Partnership between Blair and Smithsonian produces anthropology class

Jan. 22, 2014, 5:41 p.m. | By Zoe Johnson | 10 years, 2 months ago

New Native American history class available second semester

Social studies teacher David Whitacre has developed a semester-long class on Native American current events and history that will be available next week. Whitacre is working with the National Museum of the American Indian to create the curriculum.

The Museum of the American Indian is collaborating with Whitacre on the class. Photo courtesy of Baltimore Sun.

Whitacre hopes the class will help draw attention to the current status of Native Americans in the United States. "The main idea is to make students more aware of Native Americans—knowing the history and knowing they're still here," he said. Students will discuss the history of the relations between Native Americans and the United States and what the links are like today. They will also review how the Native Americans arrived in the United States and built their culture prior to the arrival of colonists in the 1610s.

The curriculum will be balanced between contemporary issues and history. "[Native American history] is one of those areas of history that gets about a chapter [in the textbook]. You're missing this whole dynamic they had in shaping this country," Whitacre said.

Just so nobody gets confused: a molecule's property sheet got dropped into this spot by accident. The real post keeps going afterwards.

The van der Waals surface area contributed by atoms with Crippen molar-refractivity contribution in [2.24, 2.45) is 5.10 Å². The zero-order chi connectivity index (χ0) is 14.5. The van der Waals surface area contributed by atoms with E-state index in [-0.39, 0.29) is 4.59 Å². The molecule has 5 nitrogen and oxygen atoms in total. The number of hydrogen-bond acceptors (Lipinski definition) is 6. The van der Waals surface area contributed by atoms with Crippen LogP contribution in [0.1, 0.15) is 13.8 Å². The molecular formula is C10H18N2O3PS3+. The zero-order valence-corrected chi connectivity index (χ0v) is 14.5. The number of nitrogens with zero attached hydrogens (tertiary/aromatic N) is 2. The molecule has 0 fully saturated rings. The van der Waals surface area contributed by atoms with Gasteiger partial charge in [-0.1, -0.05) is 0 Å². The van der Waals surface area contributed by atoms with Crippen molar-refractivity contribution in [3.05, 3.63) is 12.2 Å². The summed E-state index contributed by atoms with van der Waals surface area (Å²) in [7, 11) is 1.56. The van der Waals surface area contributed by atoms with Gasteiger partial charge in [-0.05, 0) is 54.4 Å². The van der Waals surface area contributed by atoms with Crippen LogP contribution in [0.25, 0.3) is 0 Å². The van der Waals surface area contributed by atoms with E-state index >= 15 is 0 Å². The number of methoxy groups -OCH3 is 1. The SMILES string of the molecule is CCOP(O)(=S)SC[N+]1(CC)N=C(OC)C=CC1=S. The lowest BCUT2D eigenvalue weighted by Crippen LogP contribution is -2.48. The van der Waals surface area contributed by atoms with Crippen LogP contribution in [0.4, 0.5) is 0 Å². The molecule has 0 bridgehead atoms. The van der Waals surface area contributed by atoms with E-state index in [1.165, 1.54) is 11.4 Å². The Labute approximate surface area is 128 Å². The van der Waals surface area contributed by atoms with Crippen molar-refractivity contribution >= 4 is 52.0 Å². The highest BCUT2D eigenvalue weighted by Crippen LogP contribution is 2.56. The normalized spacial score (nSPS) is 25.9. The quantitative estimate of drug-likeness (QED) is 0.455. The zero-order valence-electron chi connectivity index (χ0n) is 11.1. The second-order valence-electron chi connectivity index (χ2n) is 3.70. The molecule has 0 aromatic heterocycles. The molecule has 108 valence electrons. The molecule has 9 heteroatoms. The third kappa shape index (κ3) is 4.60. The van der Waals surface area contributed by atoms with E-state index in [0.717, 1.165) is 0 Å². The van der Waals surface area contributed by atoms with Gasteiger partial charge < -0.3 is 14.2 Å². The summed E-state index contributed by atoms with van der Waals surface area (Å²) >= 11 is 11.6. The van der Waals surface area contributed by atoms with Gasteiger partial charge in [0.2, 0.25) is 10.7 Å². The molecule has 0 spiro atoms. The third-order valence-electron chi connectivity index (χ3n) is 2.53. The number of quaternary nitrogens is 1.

The partnership between Whitacre and the National Museum of the American Indian will contribute resources to the class, which may include internships, independent study and research projects for students in the class. "I'm going to be shooting to get as much cooperation and collaboration between the museum and Blair as possible," Whitacre said. The museum will also provide assets such as readings, current events, speakers and film.

Blair social studies resource teacher Mary Lou Thornton noted that the class will help draw attention to Native American culture. "It'd be great to have a class talking about that much-neglected people," she said. Thornton appreciates the chance to showcase Native American issues. "They deserve recognition and respect, and they deserve to be brought into the family of America," she said.

This imbalance in historical coverage is one of the reasons Whitacre decided to create the class. "It's always bothered me, and I figured it was about time to do something about it on a minor level," he said. However, he will emphasize that the historical problems the Native Americans faced are not over. "These issues are still going on. The Native Americans are the last in civil rights," he said.

The semester-long class will be available as an experimental course in the spring. Interested students should talk to their counselors about signing up. If enough people take it and it works well, Whitacre will apply for it to become an official class. His goal, Whitacre said, is simple. "I hope a lot of people take it, and it changes their perception of Native Americans," he said.

Tags: Mary Lou Thornton David Whitacre

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